Jack Pearadin and Doug Nelsen found a 1.73-carat diamond after nearly a year of searching the park's field.
Heal thyself, brother
In 2004, a board packed with conservative Christians appointed by Gov. Mike Huckabee adopted a rule that prevented a household that even included a gay person from adopting or being a foster parent. A lawsuit against the rule was eventually successful. During it, the Huckabee administration called on George Rekers, a Baptist preacher, founder of the Family Research Council conservative lobby and putative expert on “curing” homosexuality as an expert witness on the ills of homosexual child rearing. He was paid $60,000, after first asking for $200,000.
Hmm. Last week, the New Times newspaper of Miami reported that it had ambushed Rekers on return from a European vacation in the company of a handsome young traveling companion he'd apparently located on a website, rentboy.com, which advertises male prostitutes. Rekers first told the newspaper he hadn't known about the prostitution angle, then said he'd merely hired a companion to handle his luggage because he had a bad back. He later told a blogger he had ministered to the young man by telling him about the dangers of homosexual sex and the Bible's invocations against it. He said they had no sex. The Family Research Council issued a statement that said it hadn't had contact with Rekers in years. It observed that, while it didn't know the facts of the case, that it wasn't surprising that someone might engage in activities he had preached against. “The Scriptures clearly teach the fallen nature of all people.”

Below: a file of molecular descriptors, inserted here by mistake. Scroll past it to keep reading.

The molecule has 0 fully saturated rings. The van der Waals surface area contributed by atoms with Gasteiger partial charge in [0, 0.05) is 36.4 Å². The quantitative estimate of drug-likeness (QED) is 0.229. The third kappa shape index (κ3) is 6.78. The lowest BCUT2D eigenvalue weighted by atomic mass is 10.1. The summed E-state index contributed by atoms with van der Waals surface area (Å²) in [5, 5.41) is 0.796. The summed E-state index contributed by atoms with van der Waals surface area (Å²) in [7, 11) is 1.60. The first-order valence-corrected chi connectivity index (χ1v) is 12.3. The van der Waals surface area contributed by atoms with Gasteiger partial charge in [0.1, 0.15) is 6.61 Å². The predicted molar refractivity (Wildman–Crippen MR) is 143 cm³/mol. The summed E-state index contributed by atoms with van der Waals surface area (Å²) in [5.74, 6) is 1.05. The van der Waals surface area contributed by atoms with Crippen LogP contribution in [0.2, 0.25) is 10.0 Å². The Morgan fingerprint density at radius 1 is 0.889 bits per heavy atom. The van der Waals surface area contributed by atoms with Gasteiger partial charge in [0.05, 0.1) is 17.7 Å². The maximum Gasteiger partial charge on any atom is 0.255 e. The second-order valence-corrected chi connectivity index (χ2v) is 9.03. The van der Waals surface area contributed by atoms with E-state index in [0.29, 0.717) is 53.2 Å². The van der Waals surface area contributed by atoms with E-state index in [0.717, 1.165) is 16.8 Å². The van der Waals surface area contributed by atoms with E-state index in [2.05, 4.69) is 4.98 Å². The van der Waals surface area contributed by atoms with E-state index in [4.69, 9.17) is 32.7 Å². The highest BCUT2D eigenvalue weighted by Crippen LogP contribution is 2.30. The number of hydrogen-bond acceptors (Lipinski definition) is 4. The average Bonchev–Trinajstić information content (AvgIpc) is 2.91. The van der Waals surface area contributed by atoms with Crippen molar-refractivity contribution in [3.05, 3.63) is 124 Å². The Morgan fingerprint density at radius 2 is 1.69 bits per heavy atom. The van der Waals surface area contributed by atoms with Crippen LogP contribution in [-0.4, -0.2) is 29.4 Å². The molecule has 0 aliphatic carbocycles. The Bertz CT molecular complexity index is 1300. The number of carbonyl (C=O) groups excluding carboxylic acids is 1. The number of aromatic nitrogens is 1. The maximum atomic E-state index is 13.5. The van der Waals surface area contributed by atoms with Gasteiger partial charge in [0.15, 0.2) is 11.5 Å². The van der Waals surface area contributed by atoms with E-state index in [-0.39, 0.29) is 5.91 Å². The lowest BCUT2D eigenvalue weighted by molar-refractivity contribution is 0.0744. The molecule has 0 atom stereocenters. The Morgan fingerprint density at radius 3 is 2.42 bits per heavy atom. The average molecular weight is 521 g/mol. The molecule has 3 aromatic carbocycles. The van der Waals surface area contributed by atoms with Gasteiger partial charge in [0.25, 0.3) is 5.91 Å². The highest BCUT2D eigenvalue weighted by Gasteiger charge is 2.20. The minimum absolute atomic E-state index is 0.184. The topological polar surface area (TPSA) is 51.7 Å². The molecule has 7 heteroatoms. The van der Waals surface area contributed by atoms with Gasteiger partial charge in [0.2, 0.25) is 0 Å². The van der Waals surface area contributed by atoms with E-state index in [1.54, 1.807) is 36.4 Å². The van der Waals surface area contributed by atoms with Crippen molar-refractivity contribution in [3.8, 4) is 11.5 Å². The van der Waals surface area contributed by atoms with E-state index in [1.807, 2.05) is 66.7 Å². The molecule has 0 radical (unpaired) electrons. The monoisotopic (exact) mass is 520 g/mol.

New leader of GOP
Belatedly, an update on our item April 29 about a contest between Rep. John Burris of Harrison and Rep. Les Carnine of Rogers to be leader of the House Republican caucus. Balloting was completed May 1 and the results announced last week. It was a victory for youth. Burris is 24; Carnine a retired school administrator. The House GOP caucus currently numbers 28, but the party hopes for more after 2010 elections.
Proctor fights on
Though the Arkansas Supreme Court ruled April 30 that Willard Proctor was permanently removed from the Arkansas bench by its earlier decision that he should be ousted as Pulaski circuit judge for ethical misconduct, he has not given up his legal fight. Four days before the ruling, Proctor filed a petition with the U.S. Supreme Court for review of the decision removing him from the bench. He has contended his constitutional rights were violated. The Supreme Court takes up only a tiny percentage of the hundreds of petitions it receives for review.
Hog fans got nervous last week when news leaked that the UA's head football coach, Bobby Petrino, had put his house for sale. He explained later that he isn't going anywhere. But he said he hadn't been able to unload his house in Atlanta and needed to sell one or the other, particularly since he had less space needs in Fayetteville since his kids are in college or living on their own.
He could endure a downsize. Lindsey and Associates, which took down a photo spread on the house after publicity erupted, said the house has 8,620 square feet. Petrino paid $2.25 million for it and the almost three-acre spread with pool and stable privileges in the swank East Fayetteville subdivision. Other features: custom plaster and marble work with hand-made staircases and balconies, wine cellar, extra deep tubs, media room, eight flat-screen TVs connected to a video system with a storage capacity for 400 DVDs. Imagine the upkeep on that baby.
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